Photo Courtesy: Christine
Discover Local Plants and Animals
Whether you are spending lavishly to stay at a beautiful resort, or saving money with trips to a local park, you can always learn more about the wildlife around you.  Contact a local ranger station or inquire at the hotel desk about any nature programs available for visitors.  Many places are always looking to educate visitors and this is a prime opportunity to learn about the new varieties of life in your brand new surroundings.

Photo Courtesy: ScienceinDC
Tour Local Museums
City-based travelers are in luck too...every major city and most smaller ones all have museums of some sort related to science.  Some are science and technology centers.  Others may be zoos or local parks with ecological value.  And others may be monuments or birthplaces of famous scientists from history.  Take advantage of all the materials and programs available at these sites.  Many are free, but even those that aren't just cost a few dollars that goes back into the research anyway.  There's no excuse not to take advantage.

Photo Courtesy:
Grand Canyon NPS
Travel as part of a Scientific Research Mission
Don't just add science to the vacation...make it the GOAL of your vacation.  Groups such as the Earthwatch Institute, the Archaeological Institute of America, and others can connect you to world-class researchers who need volunteer assistants to help with their studies.  This could be helping dig up million year old fossils, counting insects in the rainforest, or finding new species on remote islands.   These scientists can't do it by themselves and funding for paid assistants is not always available.  While they need our help for their studies, we citizen scientists get the excitement of joining cutting-edge research.  Sounds like a win-win situation to me!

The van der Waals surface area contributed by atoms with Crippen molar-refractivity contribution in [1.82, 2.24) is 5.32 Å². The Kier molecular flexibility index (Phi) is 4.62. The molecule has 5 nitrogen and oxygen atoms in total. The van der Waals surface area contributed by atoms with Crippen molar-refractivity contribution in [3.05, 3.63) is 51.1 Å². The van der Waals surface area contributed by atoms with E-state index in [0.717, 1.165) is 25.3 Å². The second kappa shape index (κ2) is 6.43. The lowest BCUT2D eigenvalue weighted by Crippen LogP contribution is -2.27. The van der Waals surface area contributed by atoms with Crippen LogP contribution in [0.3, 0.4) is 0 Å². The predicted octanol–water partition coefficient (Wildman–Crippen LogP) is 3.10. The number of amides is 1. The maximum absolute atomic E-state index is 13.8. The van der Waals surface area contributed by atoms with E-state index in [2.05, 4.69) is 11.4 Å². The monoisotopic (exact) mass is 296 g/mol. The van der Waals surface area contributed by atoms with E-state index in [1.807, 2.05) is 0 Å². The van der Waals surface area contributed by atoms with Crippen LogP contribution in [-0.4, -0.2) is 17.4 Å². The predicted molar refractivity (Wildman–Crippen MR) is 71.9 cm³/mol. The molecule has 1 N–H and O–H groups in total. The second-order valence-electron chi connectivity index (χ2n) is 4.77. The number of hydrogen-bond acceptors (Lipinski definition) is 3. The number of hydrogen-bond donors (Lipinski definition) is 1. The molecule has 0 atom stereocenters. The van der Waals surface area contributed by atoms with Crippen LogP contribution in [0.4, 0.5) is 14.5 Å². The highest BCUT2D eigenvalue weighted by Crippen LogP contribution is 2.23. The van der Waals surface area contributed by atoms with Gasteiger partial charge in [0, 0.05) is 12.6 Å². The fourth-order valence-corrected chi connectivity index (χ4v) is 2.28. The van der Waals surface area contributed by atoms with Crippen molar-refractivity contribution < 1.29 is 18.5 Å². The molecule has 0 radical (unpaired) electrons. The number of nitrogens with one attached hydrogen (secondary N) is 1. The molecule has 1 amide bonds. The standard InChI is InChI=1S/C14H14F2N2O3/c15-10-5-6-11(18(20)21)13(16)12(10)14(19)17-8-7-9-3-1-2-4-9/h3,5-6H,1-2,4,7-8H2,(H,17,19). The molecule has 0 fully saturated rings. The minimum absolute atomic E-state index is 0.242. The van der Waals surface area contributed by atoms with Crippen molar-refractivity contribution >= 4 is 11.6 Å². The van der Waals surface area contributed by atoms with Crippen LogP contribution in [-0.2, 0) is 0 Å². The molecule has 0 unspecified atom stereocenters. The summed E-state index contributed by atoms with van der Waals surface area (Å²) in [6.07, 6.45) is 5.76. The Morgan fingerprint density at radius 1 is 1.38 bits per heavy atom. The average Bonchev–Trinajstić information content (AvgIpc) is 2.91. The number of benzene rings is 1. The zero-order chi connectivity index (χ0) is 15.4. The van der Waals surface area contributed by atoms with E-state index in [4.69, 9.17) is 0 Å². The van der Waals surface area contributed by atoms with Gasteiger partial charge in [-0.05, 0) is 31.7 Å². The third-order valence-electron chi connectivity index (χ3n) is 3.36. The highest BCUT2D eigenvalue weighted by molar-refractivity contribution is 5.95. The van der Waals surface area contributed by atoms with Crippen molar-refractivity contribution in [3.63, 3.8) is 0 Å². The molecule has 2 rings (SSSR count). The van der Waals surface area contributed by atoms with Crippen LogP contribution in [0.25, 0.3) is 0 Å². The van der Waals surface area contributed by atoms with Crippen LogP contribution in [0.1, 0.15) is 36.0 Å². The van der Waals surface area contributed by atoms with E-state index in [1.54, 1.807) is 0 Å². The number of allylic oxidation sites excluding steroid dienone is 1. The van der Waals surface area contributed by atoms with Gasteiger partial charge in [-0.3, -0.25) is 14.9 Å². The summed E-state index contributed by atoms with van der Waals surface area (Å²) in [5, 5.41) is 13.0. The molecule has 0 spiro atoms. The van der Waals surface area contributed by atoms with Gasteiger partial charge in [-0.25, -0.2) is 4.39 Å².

Photo Courtesy: PenguinMan13
Study the Night Sky
As someone who lives in suburban Washington, DC, star-gazing is not usually an option for me.  There is too much light and my work schedule prohibits late night viewing.  But that's not a problem on vacation.  My time is my own and staying up late for a meteor shower isn't a problem at all.  And some of the world's most beautiful vacation spots are in isolated or rural areas (such as tropical islands, hunting cabins, and national parks).  So you'll get a night sky not possible anywhere else.

Have you tried any of these on your vacations?  Any other ideas you wish to share with us?  Let me know in the comments below!